The benefits of owning a vacation property are obvious. A cottage, cabin, condo or trailer a short drive from your home can provide a quick weekend recharge. A property down south can serve as a regular vacation destination or extended winter stay for a snowbird.
There are many emotion-driven reasons for buying a vacation property, or not. I like to evaluate a property purchase from a financial point of view—and here’s how.
Say a property’s purchase price is $500,000. Whether you use cash, a mortgage/home equity line of credit, or a combination, there are other costs to consider. If you purchase with cash that you could otherwise invest at a 4% return (to use a conservative assumption), there is an opportunity cost of not investing that money. If you borrowed money, despite current mortgage rates being around 2%, over the long run the interest rate is likely to go higher. On a $500,000 property, there may therefore be an initial cost of 4%, or $20,000.
Property taxes, utilities, insurance, condo fees and maintenance could easily add another 2% to 4% per year in costs. Those costs could be even higher for an older cottage or for a property with amenities and high fees, but let’s attribute 3% per year for discussion purposes.
So far, we are up to 7% per year on a $500,000 property, which works out to $35,000 per year.
But what about the financial return from owning the property? Canadian real estate prices have risen by about 5.35% per year for the 10 years ending December 31, 2019. Over the past 30 years, the increase is about 4.59% Some cities have seen much higher growth rates, and others much lower. Over the long run, in the U.S., real estate prices have risen just slightly more than inflation. In fact, since 1890, U.S. real estate has increased by just 0.4% per year in excess of inflation. Given the Bank of Canada’s 2% inflation target, I would argue a more reasonable long-term growth rate for real estate is 2% to 4%.
So, let’s assume our notional $500,000 property grows at 3% per year, or $15,000.
That means the net cost is 7%, or $35,000 per year, minus 3%, or $15,000 per year, totalling 4%, or $20,000 net per year.
If you are contemplating a $500,000 vacation property purchase, and you think my assumptions are reasonable, you need to ask yourself: Are you going to get $20,000 worth of use out of the property? Could you rent a comparable property for less than $20,000 per year, for the time you plan to use it? If you could, a vacation property purchase may not be the best financial choice.
Still, that does not mean you should not do it. There are non-financial reasons to own a vacation property, and not every choice you make should be about money.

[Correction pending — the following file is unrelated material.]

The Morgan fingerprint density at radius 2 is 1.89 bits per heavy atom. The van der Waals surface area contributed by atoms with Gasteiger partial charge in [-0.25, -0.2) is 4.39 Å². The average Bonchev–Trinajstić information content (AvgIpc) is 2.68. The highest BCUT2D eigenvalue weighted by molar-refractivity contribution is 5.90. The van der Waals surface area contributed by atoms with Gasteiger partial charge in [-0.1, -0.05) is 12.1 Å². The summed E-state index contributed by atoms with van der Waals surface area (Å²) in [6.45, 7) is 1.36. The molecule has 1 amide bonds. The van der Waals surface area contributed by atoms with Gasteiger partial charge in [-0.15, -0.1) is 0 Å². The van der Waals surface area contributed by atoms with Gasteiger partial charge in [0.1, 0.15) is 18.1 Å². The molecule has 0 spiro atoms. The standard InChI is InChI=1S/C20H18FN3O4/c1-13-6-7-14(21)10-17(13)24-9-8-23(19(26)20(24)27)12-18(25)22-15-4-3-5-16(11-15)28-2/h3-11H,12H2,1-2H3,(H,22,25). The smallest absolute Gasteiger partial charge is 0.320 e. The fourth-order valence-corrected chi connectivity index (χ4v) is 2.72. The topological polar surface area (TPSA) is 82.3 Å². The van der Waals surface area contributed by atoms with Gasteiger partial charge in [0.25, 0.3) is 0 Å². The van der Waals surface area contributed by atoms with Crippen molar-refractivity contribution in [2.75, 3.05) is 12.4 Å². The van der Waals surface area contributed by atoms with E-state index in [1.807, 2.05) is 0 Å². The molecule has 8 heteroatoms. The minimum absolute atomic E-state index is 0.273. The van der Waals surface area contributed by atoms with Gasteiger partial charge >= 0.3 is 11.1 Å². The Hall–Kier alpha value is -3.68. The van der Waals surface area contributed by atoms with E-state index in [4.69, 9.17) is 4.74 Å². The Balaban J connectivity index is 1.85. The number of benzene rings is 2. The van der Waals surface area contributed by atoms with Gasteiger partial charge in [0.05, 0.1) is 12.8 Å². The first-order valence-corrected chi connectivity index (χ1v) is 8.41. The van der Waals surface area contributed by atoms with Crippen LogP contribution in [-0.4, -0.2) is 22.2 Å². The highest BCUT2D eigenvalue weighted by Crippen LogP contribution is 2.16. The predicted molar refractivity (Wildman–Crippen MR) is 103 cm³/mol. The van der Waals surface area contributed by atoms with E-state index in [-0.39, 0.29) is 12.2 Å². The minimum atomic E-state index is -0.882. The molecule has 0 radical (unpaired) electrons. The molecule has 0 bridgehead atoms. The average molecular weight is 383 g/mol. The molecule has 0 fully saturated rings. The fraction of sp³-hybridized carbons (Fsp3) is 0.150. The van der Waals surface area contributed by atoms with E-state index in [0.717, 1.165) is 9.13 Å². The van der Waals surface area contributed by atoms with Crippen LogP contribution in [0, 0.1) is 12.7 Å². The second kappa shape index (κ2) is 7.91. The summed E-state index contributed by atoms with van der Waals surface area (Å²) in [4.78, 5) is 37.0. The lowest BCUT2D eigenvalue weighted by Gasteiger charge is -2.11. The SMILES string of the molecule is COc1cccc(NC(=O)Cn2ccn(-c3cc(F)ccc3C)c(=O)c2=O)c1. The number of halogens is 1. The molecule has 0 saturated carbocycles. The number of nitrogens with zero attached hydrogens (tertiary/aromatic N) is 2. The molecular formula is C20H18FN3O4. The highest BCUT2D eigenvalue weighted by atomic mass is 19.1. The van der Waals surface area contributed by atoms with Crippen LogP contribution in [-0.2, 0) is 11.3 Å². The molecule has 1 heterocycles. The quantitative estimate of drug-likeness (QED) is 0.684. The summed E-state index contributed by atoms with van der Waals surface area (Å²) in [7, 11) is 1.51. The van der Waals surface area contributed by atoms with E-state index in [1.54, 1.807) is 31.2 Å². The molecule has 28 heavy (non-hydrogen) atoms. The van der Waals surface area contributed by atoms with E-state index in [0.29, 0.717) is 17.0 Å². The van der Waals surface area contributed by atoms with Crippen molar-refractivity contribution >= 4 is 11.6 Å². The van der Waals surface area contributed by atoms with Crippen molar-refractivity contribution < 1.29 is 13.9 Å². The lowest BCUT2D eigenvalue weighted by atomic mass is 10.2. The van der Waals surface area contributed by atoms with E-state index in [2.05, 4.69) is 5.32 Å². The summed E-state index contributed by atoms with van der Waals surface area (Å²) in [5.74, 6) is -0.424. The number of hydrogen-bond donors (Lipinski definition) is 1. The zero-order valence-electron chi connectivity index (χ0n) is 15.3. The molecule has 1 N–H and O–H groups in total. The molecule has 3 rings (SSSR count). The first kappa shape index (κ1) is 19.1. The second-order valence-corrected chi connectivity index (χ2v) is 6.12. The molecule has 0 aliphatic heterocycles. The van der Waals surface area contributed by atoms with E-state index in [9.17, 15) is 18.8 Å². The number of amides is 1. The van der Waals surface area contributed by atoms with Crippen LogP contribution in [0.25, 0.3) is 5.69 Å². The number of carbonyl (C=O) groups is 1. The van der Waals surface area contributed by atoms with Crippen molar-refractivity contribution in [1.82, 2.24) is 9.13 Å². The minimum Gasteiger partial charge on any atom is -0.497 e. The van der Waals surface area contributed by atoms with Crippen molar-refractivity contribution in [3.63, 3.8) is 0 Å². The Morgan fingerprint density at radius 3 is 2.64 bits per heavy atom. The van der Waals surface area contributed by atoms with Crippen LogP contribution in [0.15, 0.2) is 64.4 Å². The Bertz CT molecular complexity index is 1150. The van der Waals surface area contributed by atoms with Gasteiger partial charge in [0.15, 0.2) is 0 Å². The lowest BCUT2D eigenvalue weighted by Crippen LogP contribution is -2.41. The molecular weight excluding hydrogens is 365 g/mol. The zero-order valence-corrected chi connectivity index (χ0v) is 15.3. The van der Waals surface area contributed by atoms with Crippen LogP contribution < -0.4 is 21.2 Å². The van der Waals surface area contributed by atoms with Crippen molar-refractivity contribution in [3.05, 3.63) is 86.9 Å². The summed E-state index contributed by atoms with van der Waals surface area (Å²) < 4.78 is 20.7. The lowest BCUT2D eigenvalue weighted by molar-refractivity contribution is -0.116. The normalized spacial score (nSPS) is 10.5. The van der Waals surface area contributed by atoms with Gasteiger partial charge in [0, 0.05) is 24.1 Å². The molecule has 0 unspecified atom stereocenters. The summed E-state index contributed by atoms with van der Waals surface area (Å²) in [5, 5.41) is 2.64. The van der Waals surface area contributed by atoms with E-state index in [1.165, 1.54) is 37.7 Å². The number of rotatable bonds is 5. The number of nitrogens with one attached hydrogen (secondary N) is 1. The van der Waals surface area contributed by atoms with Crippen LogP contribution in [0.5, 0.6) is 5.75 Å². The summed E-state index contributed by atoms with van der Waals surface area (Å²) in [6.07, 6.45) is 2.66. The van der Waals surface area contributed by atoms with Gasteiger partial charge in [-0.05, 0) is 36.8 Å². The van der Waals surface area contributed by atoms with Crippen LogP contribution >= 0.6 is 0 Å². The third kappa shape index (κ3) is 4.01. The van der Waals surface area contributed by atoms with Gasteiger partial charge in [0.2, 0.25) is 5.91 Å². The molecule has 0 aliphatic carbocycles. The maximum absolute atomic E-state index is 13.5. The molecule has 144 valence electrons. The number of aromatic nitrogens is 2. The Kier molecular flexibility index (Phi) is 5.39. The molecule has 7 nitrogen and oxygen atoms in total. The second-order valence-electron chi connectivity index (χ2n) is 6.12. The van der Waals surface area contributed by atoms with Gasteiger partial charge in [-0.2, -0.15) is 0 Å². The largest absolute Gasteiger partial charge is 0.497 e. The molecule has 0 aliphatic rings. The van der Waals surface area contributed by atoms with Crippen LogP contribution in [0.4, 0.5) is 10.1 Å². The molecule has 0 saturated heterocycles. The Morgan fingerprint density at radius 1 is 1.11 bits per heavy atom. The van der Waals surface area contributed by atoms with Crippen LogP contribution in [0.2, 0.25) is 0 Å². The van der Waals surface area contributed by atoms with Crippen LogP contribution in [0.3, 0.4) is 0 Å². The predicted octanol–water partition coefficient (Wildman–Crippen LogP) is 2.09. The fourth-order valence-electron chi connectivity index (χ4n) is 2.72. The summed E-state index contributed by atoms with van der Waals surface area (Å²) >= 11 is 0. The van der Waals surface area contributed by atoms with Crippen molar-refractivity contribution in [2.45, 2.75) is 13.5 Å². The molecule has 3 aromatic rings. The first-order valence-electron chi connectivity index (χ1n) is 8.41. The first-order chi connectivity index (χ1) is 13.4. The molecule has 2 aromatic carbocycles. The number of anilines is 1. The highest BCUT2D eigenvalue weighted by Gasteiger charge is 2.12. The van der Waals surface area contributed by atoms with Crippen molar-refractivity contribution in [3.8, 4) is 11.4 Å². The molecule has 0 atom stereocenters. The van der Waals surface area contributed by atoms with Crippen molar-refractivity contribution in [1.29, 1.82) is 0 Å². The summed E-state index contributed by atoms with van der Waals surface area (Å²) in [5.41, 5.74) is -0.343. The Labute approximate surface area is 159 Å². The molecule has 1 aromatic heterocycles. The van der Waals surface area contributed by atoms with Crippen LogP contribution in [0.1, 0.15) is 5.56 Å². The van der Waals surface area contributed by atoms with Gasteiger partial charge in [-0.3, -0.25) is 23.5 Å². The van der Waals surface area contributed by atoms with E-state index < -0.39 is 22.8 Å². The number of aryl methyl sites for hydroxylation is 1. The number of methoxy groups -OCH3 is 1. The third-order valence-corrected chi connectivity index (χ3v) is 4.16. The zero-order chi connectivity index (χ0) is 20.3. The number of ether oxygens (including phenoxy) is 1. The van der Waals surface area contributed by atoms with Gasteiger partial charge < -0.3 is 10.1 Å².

If you could rent out the property to generate some income, that could reduce the net cost and make the purchase more fiscally responsible. Know there are tax implications if you do this.
Rental income is taxable. On the other hand, renting out a vacation property you own will also provide some tax deductions. The deductions are based on the proportion of the year the property is available for rent. So, if you use it six months per year and rent or make it available for rent for the other six months, half your eligible expenses may be tax deductible. Eligible expenses include mortgage interest, property tax, condo fees, repairs, maintenance, utilities, insurance, management fees and some other miscellaneous costs.
In addition, if a property owner’s short-term rentals—that is, daily and weekly rentals—exceed $30,000 over four consecutive quarters, they may be required to register for and collect sales tax (GST/HST).
When financing a second property with a mortgage, you may be able to borrow up to 95% of the property value for a fully winterized home with plumbing, electricity and heating, with a permanent foundation. A seasonal cottage may require a higher 10% minimum down payment, and a property that you intend to rent out may need a 20% down payment. Of course, based on your income, you may have other borrowing limitations.
Properties purchased in the U.S. or other countries may require larger down payments to qualify for a mortgage from a local lender.
A vacation property can be considered your principal residence, even when it is in another country. The principal residence exemption is claimed when a property is sold. However, you can only have one principal residence in a given year, so any time you and your spouse or common law partner own multiple properties, at least one of you will be subject to capital gains taxation in the future.
So, should you buy a vacation property? I would start with the math I shared initially. Try to figure out the net cost of the property using your own numbers, and then whether you could otherwise rent something comparable for less. Even if you could, that doesn’t mean you should not buy a vacation property. If you can afford it without compromising other financial goals, you should consider it. Remember the annual tax implications of renting the property and consider the future tax implications on sale or death.
Jason Heath is a fee-only, advice-only Certified Financial Planner (CFP) at Objective Financial Partners Inc. in Toronto. He does not sell any financial products whatsoever.